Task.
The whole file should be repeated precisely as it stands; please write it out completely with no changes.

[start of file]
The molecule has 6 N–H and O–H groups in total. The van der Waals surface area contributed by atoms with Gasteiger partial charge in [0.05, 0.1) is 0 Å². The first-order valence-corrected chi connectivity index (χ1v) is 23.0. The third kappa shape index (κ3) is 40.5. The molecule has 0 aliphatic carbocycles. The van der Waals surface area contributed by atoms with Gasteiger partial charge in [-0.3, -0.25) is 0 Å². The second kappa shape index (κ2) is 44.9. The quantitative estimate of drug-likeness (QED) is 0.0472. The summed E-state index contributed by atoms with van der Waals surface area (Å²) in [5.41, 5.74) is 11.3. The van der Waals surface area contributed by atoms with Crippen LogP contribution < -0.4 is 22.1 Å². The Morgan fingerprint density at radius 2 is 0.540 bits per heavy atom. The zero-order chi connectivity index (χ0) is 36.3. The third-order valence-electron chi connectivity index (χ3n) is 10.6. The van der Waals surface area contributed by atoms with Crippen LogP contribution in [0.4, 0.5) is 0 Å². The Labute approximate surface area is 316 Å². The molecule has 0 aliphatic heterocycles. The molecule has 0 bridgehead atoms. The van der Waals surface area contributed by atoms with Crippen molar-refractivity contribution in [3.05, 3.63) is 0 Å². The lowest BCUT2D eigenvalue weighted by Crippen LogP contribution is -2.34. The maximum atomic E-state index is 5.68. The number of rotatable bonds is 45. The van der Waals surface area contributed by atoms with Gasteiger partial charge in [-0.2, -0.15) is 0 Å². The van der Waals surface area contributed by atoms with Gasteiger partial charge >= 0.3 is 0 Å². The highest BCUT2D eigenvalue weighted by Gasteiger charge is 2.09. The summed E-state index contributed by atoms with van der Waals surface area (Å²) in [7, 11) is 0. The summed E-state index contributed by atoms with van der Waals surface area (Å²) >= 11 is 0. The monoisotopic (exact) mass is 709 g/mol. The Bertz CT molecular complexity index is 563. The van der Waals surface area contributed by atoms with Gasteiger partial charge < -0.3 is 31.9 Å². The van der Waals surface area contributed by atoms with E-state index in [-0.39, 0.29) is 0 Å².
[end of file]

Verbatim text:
The molecule has 6 N–H and O–H groups in total. The van der Waals surface area contributed by atoms with Gasteiger partial charge in [0.05, 0.1) is 0 Å². The first-order valence-corrected chi connectivity index (χ1v) is 23.0. The third kappa shape index (κ3) is 40.5. The molecule has 0 aliphatic carbocycles. The van der Waals surface area contributed by atoms with Gasteiger partial charge in [-0.3, -0.25) is 0 Å². The second kappa shape index (κ2) is 44.9. The quantitative estimate of drug-likeness (QED) is 0.0472. The summed E-state index contributed by atoms with van der Waals surface area (Å²) in [5.41, 5.74) is 11.3. The van der Waals surface area contributed by atoms with Crippen LogP contribution < -0.4 is 22.1 Å². The Morgan fingerprint density at radius 2 is 0.540 bits per heavy atom. The zero-order chi connectivity index (χ0) is 36.3. The third-order valence-electron chi connectivity index (χ3n) is 10.6. The van der Waals surface area contributed by atoms with Crippen LogP contribution in [0.4, 0.5) is 0 Å². The Labute approximate surface area is 316 Å². The molecule has 0 aliphatic heterocycles. The molecule has 0 bridgehead atoms. The van der Waals surface area contributed by atoms with Crippen molar-refractivity contribution in [3.05, 3.63) is 0 Å². The lowest BCUT2D eigenvalue weighted by Crippen LogP contribution is -2.34. The maximum atomic E-state index is 5.68. The number of rotatable bonds is 45. The van der Waals surface area contributed by atoms with Gasteiger partial charge in [-0.2, -0.15) is 0 Å². The van der Waals surface area contributed by atoms with Gasteiger partial charge >= 0.3 is 0 Å². The highest BCUT2D eigenvalue weighted by Gasteiger charge is 2.09. The summed E-state index contributed by atoms with van der Waals surface area (Å²) in [7, 11) is 0. The summed E-state index contributed by atoms with van der Waals surface area (Å²) >= 11 is 0. The monoisotopic (exact) mass is 709 g/mol. The Bertz CT molecular complexity index is 563. The van der Waals surface area contributed by atoms with Gasteiger partial charge < -0.3 is 31.9 Å². The van der Waals surface area contributed by atoms with E-state index in [-0.39, 0.29) is 0 Å².